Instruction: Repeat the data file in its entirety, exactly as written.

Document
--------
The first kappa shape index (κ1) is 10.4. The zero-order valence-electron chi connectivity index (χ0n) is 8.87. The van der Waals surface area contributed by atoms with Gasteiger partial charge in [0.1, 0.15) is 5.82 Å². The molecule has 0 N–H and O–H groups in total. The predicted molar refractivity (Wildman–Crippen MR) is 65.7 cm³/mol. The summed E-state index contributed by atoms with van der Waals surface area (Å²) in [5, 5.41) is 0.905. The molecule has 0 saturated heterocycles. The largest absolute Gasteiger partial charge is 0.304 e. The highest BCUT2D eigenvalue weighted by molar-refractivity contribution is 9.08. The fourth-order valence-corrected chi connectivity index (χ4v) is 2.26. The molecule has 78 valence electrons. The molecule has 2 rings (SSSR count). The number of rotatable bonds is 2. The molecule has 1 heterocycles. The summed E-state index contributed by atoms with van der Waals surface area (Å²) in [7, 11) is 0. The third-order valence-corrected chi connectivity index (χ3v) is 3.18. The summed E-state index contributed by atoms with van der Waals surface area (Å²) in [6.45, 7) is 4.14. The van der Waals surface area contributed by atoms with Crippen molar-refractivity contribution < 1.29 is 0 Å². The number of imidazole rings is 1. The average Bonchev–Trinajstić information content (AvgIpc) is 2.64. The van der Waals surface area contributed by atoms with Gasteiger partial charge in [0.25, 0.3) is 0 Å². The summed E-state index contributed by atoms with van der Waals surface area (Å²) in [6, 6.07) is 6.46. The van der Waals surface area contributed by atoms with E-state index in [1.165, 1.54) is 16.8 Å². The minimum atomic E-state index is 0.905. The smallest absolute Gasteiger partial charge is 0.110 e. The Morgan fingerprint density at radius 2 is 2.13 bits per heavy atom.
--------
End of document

The first kappa shape index (κ1) is 10.4. The zero-order valence-electron chi connectivity index (χ0n) is 8.87. The van der Waals surface area contributed by atoms with Gasteiger partial charge in [0.1, 0.15) is 5.82 Å². The molecule has 0 N–H and O–H groups in total. The predicted molar refractivity (Wildman–Crippen MR) is 65.7 cm³/mol. The summed E-state index contributed by atoms with van der Waals surface area (Å²) in [5, 5.41) is 0.905. The molecule has 0 saturated heterocycles. The largest absolute Gasteiger partial charge is 0.304 e. The highest BCUT2D eigenvalue weighted by molar-refractivity contribution is 9.08. The fourth-order valence-corrected chi connectivity index (χ4v) is 2.26. The molecule has 78 valence electrons. The molecule has 2 rings (SSSR count). The number of rotatable bonds is 2. The molecule has 1 heterocycles. The summed E-state index contributed by atoms with van der Waals surface area (Å²) in [7, 11) is 0. The third-order valence-corrected chi connectivity index (χ3v) is 3.18. The summed E-state index contributed by atoms with van der Waals surface area (Å²) in [6.45, 7) is 4.14. The van der Waals surface area contributed by atoms with Crippen molar-refractivity contribution < 1.29 is 0 Å². The number of imidazole rings is 1. The average Bonchev–Trinajstić information content (AvgIpc) is 2.64. The van der Waals surface area contributed by atoms with Gasteiger partial charge in [0.25, 0.3) is 0 Å². The summed E-state index contributed by atoms with van der Waals surface area (Å²) in [6, 6.07) is 6.46. The van der Waals surface area contributed by atoms with E-state index in [1.165, 1.54) is 16.8 Å². The minimum atomic E-state index is 0.905. The smallest absolute Gasteiger partial charge is 0.110 e. The Morgan fingerprint density at radius 2 is 2.13 bits per heavy atom.